Norwich Free Academy graduates 476 seniors in Class of 2013
By Janice Steinhagen - Staff Writer
Norwich - posted Tue., Jun. 25, 2013
A sea of 476 red caps and gowns washed over the sun-drenched football field as Norwich Free Academy granted diplomas to members of the Class of 2013. The June 21 graduation ceremony was a lively mix of the old and the new. Many students sported creatively-adorned mortarboards, decorated with everything ranging from artificial flowers to rhinestones to an actual pepperoni pizza. Yet during the ceremony, a choir of seniors performed the Hymn Dundee, sung at the dedication of NFA in 1861, and members of the Class of 1963 were honored on their 50th anniversary with a bagpipe procession.
Taras Pleskun, this year’s Ivy Orator, said that earning the honor was “a little like being the prom queen: I’m the center of attention and surrounded by people I know. One the one side, I’m happy and ecstatic; on the other side, I know I’m going to mess up. And to top it all off, I’m wearing a dress.”
He said that graduation is “a symbol, but it’s nowhere near the finish line. We’re like plants leaving the pots we’ve known since our childhood, in a vast, expansive garden. But our most fundamental roots will be planted on this campus.” He urged his classmates to “grasp life with every atom of your being. Live life with audacity and without regret.”
“We are the kids who live life with headphones on,” said Heather Plecan, the class speaker, who compared the four years of high school to driving. “Sometimes it’s a highway with an easy straightaway,” she said. “Sometimes you become lost… but every time, whether for better or for worse, your experience shapes who you are.”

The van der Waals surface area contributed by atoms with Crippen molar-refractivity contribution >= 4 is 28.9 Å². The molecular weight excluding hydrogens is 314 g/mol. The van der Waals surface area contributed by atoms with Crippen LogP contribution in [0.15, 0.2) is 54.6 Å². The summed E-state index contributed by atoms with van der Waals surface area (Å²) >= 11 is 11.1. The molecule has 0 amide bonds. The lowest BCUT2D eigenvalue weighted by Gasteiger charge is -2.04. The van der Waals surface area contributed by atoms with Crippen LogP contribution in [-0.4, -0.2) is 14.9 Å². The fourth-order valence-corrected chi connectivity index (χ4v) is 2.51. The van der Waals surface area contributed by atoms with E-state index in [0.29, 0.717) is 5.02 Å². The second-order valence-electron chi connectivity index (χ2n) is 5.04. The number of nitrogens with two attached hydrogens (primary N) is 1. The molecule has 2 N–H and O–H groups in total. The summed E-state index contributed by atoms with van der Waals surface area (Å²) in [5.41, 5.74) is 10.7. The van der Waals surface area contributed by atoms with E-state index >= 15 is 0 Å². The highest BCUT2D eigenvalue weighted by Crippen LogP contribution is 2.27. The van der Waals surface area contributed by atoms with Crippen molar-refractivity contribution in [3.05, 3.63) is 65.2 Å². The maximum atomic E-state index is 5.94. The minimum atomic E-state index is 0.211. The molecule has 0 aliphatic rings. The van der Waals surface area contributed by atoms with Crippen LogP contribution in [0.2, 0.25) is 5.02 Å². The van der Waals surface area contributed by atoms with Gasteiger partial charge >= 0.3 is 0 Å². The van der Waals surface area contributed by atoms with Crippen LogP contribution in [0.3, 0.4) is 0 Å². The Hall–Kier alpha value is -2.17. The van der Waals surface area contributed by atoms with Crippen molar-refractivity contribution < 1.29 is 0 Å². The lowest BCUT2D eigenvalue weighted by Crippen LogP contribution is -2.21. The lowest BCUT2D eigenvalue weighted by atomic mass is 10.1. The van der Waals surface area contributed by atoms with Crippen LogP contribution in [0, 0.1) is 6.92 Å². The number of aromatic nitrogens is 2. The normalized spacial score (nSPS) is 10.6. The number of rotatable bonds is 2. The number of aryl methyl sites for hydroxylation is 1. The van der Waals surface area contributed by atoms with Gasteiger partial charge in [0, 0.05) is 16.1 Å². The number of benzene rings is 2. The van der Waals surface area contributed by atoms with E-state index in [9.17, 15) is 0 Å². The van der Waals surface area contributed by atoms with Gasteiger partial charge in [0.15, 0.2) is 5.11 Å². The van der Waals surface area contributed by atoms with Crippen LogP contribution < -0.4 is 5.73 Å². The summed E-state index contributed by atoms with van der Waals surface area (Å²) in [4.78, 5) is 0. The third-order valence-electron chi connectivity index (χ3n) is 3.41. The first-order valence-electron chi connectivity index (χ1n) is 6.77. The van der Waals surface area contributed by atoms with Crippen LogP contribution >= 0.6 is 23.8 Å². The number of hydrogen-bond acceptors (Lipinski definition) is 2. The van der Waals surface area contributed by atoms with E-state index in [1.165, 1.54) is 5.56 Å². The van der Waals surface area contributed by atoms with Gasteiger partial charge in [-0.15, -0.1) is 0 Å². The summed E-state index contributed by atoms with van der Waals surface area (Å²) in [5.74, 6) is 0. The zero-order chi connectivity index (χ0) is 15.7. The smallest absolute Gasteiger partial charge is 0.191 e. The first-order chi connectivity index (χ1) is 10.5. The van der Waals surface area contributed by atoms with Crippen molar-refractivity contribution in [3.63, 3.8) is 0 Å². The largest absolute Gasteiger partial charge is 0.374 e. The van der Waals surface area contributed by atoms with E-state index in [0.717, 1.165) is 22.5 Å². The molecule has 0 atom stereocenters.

Guest speaker Stephen Maguire, a member of the reunion Class of 1963, addressed the students with a tale of his own trajectory from NFA. He called himself an average student with grades that ranged all over the map. “I was a prankster, but not a troublemaker,” he said. “I was lazy, and it takes energy sometimes to get into trouble.”
He found purpose and adventure after he was drafted into the U.S. Army, moving up in the ranks until an injury suffered in Vietnam robbed him of his eyesight. “My world had become a very small place, the size of a bed,” he said. “That is where my life began.” He found ways to continue to indulge his love of reading and launched into a career in social work which has spanned four decades.
“Be informed about what is going on around everywhere,” he advised the graduates. “Seek the truth.” He urged the grads to choose their spouses wisely and to strive to become “a decent person. Why? Because the alternatives are horrible. I want you to fan out starting today… and make your one-person contribution to this world.”
Science teacher Steven Brunetti, who retired this year after a 37-year teaching career, presented the day’s first diploma. His colleague in the history and social studies department, retiring 35-year veteran teacher Geraldine Transue, presented the last diploma.